It’s that time of the year again, where Christmas comes early to the motorcycle industry, and we get to see all the new motorcycles that will be coming for the next model year, and beyond.
For the 2019 model year, we expect to see new models debuting at the INTERMOT, AIMExpo, and EICMA trade shows, which are in Cologne, Las Vegas, and Milan.
With things kicking off in Germany next week, we thought we would put together a guide for all the new motorcycles that we expect to see in the coming weeks. There are a bevy of new models that we know will be released at these three trade shows, and there are more than a few rumors of new bikes as well, which may surprise us.
Without wasting anymore time, let’s get down to it. We have broken down the new models and rumors by each manufacturer. Enjoy!
Today is the day. Today is the day that the European Union begins taxing the importation of motorcycles from the United States into Europe.
A retaliation to the Trump administration’s tariffs on aluminum and steel, the EU will now impose a 25% tariff increase on all motorcycles, 500cc and up, coming from the United States.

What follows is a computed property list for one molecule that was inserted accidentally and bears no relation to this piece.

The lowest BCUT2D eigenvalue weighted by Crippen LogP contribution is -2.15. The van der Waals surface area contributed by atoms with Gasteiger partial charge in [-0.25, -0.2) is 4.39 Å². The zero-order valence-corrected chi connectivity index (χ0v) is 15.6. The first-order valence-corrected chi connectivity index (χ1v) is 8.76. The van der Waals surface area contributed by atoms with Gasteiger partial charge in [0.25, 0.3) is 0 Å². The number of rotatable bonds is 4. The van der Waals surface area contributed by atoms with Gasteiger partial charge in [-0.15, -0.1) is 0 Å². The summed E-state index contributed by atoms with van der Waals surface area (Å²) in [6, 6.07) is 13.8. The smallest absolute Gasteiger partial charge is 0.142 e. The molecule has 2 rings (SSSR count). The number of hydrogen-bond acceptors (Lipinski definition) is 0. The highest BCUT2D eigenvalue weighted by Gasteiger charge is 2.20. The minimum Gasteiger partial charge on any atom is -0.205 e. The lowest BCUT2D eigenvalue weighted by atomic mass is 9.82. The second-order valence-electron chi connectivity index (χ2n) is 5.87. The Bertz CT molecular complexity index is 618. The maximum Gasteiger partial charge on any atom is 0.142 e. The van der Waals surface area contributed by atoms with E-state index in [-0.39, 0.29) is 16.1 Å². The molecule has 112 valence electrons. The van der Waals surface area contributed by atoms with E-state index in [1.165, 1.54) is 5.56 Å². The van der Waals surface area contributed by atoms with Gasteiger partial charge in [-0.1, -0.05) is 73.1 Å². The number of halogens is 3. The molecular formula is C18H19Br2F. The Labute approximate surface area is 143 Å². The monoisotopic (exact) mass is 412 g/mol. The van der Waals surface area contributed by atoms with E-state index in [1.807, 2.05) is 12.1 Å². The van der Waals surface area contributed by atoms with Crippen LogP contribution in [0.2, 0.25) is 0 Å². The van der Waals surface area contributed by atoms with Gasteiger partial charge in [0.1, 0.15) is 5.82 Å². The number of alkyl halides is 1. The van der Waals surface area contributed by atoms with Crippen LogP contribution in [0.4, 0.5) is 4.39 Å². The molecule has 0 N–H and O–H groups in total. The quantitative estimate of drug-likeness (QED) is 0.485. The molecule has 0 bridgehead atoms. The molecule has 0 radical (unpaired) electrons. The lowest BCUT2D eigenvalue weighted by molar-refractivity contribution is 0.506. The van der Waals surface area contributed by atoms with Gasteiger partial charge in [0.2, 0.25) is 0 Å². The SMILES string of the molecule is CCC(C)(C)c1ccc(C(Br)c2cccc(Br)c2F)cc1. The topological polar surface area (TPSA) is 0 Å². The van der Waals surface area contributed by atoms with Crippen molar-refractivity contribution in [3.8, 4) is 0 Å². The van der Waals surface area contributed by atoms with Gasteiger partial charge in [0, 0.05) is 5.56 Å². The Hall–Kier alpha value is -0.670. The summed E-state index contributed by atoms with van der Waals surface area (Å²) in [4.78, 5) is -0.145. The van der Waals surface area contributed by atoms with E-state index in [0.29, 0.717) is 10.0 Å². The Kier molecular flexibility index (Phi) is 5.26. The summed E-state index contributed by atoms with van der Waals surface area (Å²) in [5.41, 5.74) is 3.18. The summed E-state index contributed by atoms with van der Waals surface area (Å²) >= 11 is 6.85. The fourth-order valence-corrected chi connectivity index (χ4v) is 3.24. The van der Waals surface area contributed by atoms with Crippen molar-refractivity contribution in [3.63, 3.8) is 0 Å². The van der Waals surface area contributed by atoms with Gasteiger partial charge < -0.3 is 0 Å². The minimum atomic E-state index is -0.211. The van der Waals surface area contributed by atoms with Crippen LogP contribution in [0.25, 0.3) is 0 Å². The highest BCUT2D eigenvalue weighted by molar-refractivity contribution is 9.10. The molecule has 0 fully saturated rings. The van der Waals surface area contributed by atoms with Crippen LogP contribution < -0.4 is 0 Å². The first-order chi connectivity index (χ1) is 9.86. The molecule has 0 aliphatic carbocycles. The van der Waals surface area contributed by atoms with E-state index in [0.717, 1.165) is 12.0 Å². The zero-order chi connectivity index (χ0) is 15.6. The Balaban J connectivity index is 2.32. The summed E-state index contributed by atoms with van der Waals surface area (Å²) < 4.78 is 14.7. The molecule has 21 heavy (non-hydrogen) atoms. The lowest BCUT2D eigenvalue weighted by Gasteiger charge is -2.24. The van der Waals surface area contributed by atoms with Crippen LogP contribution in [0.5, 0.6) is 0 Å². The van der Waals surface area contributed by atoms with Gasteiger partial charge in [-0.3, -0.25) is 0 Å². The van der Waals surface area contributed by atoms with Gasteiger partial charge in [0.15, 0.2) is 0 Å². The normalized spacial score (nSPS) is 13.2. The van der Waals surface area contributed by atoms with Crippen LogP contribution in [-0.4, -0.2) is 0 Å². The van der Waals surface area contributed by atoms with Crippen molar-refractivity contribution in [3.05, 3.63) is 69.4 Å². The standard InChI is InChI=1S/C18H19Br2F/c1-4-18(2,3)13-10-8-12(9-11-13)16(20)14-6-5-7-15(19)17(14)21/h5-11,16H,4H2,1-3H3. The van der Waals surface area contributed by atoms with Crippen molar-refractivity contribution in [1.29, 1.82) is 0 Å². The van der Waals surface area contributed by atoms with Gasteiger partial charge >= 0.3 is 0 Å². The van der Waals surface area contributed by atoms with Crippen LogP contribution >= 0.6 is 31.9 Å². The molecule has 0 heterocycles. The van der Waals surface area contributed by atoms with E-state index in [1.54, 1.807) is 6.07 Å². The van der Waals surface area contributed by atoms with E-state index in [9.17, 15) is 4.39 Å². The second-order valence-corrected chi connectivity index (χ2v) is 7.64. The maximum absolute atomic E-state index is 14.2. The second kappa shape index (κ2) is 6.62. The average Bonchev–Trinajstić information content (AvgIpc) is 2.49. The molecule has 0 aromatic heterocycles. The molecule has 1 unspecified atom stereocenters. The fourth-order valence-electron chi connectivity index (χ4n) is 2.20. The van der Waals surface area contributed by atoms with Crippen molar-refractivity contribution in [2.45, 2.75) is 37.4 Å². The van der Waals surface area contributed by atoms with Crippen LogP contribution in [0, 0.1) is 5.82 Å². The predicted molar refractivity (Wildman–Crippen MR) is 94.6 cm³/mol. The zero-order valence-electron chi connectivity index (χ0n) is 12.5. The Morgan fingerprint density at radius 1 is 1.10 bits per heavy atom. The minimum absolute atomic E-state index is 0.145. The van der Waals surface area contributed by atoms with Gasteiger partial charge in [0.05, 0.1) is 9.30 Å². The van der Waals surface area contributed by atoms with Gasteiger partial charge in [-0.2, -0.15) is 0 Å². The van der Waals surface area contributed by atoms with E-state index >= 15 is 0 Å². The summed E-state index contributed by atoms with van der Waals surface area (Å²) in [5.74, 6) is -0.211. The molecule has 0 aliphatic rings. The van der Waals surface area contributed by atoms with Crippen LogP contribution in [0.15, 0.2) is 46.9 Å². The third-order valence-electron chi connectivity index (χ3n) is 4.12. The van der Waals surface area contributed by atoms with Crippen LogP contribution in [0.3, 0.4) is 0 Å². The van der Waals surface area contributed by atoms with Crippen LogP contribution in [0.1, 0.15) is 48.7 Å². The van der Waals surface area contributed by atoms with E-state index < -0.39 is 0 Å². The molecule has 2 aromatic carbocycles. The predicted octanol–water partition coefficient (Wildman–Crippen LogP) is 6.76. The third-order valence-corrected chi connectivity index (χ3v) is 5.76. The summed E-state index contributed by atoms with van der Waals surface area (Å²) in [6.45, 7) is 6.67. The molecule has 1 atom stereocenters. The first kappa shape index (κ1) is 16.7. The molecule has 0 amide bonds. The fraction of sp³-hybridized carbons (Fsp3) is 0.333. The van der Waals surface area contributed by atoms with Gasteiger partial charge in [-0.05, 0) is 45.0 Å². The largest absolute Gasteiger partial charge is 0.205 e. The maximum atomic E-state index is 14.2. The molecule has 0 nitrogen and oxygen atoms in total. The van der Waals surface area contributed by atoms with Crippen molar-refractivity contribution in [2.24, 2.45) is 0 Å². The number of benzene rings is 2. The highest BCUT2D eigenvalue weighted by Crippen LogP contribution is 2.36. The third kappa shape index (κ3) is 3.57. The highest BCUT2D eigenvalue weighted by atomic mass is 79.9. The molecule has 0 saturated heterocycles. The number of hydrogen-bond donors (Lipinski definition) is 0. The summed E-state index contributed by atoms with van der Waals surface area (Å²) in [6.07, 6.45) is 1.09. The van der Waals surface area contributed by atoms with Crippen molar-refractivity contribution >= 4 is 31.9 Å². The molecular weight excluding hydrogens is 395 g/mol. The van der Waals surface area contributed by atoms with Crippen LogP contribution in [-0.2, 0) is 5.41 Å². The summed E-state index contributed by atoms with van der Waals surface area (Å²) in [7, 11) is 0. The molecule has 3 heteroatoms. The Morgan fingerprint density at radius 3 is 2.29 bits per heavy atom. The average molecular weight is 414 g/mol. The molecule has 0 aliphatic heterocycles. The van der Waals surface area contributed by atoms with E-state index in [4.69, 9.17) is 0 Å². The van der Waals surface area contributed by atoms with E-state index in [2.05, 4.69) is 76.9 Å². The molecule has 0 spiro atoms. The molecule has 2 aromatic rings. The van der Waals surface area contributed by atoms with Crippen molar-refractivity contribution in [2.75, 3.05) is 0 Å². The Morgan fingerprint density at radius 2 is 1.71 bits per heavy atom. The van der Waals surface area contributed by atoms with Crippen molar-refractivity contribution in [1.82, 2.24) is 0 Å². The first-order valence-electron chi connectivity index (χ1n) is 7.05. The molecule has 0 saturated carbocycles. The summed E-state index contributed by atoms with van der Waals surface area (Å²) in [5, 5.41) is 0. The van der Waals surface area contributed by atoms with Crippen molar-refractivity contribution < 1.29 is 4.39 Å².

This means that the new tariff provisions will affect both Harley-Davidson and Indian, but will not affect Zero Motorcycles, as electric motorcycles are not included in the trade war provisions.
“I ride a Zero” or “my bike is Zero” always seemed like rather negative byproducts of the Zero Motorcycles’ brand to me. Generally speaking, a company should avoid associating their product as being zero or nothing.
Of course, the name is a cue to Zero Motorcycles emission-free motorcycles, using “Zero” as a call to action for those with a green agenda.
This always bothered me too though, since the market for environmentally conscious motorcyclists is incredibly small (at least when it comes to the ones that vote with their wallets), and the production of electricity in the United States isn’t exactly carbon-neutral, but I digress.
Secretly, I have always hoped that Zero would change its name. It would be a single step in a process that would require many, but it would be the bold first step.
The rules for such a drastic change are pretty hard and fast though – with the biggest caveat being that you don’t change a brand unless it is going to affect your bottom line.